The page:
Providing in the primary legislation for a wide range of possible circumstances could of course make the act very cumbersome and unwieldy, given the large number of visa classes and subclasses that are administered by DIMIA. Providing in the regulations for such a range of circumstances allows a more targeted response that is appropriate to the risks of identity fraud associated with a given circumstance. Guidelines will be developed to cover scenarios where third parties such as medical practitioners and English-language testing agencies collect photographs on behalf of the department. The guidelines will include information on cultural and religious sensitivities in terms of the way in which photos are taken. They will specify the size and quality of the photos and will stipulate that the photo must be limited to the face.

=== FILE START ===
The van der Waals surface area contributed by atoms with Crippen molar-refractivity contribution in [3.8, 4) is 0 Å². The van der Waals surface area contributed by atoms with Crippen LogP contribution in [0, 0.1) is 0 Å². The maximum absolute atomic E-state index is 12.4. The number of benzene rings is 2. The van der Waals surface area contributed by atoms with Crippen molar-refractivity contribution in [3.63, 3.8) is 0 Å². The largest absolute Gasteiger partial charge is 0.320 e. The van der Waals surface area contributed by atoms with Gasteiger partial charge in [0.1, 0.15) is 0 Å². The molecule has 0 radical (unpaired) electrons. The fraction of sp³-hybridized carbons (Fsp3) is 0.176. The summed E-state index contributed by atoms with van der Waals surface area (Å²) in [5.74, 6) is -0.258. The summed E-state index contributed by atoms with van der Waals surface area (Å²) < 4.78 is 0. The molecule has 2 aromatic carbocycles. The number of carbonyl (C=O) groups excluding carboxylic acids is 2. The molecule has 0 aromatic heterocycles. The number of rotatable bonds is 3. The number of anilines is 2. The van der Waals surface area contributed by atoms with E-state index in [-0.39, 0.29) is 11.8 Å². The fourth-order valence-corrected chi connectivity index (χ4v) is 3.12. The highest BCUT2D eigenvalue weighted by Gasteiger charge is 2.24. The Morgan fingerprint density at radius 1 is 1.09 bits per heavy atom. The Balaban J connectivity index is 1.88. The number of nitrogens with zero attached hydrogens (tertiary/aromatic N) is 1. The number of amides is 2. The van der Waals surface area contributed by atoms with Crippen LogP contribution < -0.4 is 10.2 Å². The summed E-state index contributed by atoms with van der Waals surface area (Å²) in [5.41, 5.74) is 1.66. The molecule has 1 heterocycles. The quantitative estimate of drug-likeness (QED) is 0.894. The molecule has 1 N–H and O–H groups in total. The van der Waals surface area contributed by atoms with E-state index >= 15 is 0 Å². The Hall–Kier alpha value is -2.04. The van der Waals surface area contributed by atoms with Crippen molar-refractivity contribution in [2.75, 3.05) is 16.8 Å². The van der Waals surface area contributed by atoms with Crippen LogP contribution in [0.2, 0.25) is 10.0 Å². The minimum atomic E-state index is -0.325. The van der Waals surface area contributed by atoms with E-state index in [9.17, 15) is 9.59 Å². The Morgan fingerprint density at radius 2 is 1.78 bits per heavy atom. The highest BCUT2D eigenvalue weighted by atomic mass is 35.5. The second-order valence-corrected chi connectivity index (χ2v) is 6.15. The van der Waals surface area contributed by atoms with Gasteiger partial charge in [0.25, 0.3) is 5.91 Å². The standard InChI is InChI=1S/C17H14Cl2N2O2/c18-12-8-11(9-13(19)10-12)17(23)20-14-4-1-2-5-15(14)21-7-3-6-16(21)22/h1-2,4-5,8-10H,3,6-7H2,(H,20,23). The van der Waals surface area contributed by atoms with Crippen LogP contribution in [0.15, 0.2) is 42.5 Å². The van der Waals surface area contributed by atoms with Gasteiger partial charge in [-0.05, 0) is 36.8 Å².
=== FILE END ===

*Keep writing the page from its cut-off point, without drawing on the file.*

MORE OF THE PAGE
More importantly, the bill will provide for a range of safeguards to protect noncitizens who are required to provide those identifiers. For example, all identification tests will be conducted in circumstances that afford reasonable privacy to the noncitizen, and any identifying information will be treated in accordance with the requirements of the Privacy Act. In circumstances where reasonable force is required to carry out identification tests—on a detainee, for instance—it may only be used as a measure of last resort and must be authorised by a senior officer.